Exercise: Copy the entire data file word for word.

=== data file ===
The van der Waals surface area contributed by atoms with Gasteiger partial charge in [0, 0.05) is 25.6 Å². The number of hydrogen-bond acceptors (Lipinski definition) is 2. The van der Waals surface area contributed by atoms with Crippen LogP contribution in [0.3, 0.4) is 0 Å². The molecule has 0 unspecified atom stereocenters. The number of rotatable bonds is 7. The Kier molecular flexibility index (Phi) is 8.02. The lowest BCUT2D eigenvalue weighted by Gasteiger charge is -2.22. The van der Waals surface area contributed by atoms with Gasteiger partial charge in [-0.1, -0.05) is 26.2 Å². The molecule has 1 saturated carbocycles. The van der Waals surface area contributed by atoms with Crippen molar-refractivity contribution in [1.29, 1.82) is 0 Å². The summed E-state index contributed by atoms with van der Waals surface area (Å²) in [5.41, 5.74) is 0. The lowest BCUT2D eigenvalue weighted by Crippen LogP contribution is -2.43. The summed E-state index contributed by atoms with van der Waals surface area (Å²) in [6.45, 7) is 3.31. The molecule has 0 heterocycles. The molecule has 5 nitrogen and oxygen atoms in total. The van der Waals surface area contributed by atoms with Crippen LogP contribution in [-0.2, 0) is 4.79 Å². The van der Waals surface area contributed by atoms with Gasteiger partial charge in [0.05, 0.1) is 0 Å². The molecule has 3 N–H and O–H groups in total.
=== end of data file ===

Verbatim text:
The van der Waals surface area contributed by atoms with Gasteiger partial charge in [0, 0.05) is 25.6 Å². The number of hydrogen-bond acceptors (Lipinski definition) is 2. The van der Waals surface area contributed by atoms with Crippen LogP contribution in [0.3, 0.4) is 0 Å². The molecule has 0 unspecified atom stereocenters. The number of rotatable bonds is 7. The Kier molecular flexibility index (Phi) is 8.02. The lowest BCUT2D eigenvalue weighted by Gasteiger charge is -2.22. The van der Waals surface area contributed by atoms with Gasteiger partial charge in [-0.1, -0.05) is 26.2 Å². The molecule has 1 saturated carbocycles. The van der Waals surface area contributed by atoms with Crippen molar-refractivity contribution in [1.29, 1.82) is 0 Å². The summed E-state index contributed by atoms with van der Waals surface area (Å²) in [5.41, 5.74) is 0. The lowest BCUT2D eigenvalue weighted by Crippen LogP contribution is -2.43. The summed E-state index contributed by atoms with van der Waals surface area (Å²) in [6.45, 7) is 3.31. The molecule has 0 heterocycles. The molecule has 5 nitrogen and oxygen atoms in total. The van der Waals surface area contributed by atoms with Crippen LogP contribution in [-0.2, 0) is 4.79 Å². The van der Waals surface area contributed by atoms with Gasteiger partial charge in [0.05, 0.1) is 0 Å². The molecule has 3 N–H and O–H groups in total.